a place to put a ballot box in rural Kentucky was no problem, years ago.
Every precinct had at least one general store and that was the natural
choice for a polling place.
It's not that simple today. Most of the country
general stores are gone, and it can be nearly impossible to find a good central
location for a precinct's voting machine. In those cases, county
governments sometimes build a place where the people can vote.
That seems to have been the situation that resulted in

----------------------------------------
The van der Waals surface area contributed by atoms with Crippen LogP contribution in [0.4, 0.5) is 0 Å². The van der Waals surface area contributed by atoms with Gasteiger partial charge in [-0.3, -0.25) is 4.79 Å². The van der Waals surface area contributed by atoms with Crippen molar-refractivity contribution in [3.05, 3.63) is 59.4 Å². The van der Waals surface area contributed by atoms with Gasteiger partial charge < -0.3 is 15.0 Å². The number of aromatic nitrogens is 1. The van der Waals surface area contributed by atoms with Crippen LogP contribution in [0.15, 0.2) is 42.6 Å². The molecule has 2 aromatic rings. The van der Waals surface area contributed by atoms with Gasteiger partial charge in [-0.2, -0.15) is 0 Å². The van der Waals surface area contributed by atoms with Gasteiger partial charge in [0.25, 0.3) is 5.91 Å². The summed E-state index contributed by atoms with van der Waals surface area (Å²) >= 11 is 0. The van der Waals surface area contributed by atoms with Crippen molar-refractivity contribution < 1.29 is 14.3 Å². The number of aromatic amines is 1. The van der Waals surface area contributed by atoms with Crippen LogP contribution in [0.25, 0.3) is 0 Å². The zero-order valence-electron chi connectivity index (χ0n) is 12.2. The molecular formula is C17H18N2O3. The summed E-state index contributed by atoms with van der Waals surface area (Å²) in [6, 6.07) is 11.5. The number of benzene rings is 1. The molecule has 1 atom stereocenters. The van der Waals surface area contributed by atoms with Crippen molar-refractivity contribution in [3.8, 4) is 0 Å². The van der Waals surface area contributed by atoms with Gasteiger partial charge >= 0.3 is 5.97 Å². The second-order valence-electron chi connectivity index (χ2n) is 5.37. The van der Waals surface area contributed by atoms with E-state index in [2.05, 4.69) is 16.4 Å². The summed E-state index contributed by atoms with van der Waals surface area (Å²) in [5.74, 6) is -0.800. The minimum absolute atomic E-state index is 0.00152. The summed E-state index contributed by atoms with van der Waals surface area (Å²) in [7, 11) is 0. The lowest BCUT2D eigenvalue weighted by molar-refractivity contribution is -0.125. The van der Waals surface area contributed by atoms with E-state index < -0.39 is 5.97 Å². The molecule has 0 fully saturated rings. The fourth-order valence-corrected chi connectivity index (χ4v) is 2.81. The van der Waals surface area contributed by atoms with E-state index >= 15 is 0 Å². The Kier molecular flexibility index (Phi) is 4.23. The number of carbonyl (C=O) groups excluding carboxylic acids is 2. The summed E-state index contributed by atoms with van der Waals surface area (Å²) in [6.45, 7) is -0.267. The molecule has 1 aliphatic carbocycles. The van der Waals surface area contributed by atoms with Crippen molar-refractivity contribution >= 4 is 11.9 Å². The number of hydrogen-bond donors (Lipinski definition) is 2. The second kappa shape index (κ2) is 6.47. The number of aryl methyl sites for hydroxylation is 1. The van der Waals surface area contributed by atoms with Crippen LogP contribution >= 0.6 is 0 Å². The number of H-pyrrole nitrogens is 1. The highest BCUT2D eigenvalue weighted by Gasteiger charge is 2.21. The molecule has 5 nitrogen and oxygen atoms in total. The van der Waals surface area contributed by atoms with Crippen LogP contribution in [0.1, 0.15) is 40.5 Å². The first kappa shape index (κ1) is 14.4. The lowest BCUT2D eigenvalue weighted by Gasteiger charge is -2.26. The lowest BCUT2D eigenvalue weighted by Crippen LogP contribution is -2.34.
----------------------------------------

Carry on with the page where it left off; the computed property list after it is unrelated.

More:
the building, above, in Clinton County. The concrete-block building,
with a sign declaring it the "Neathery Cave Springs Voting House", is
weatherproof and has electricity for the voting machine, lights, and perhaps
a space heater. There is even a unisex privy behind the voting house.
There are 514 registered voters in the Neathery-Cave
Springs precinct, and 60.8 percent of them voted in the 2004 general election,
according to figures from the Kentucky Secretary of State office.
The sirens towering above the voting house probably are
part of a severe weather warning system. As I recall, a tornado ripped
through this part of Clinton County a few years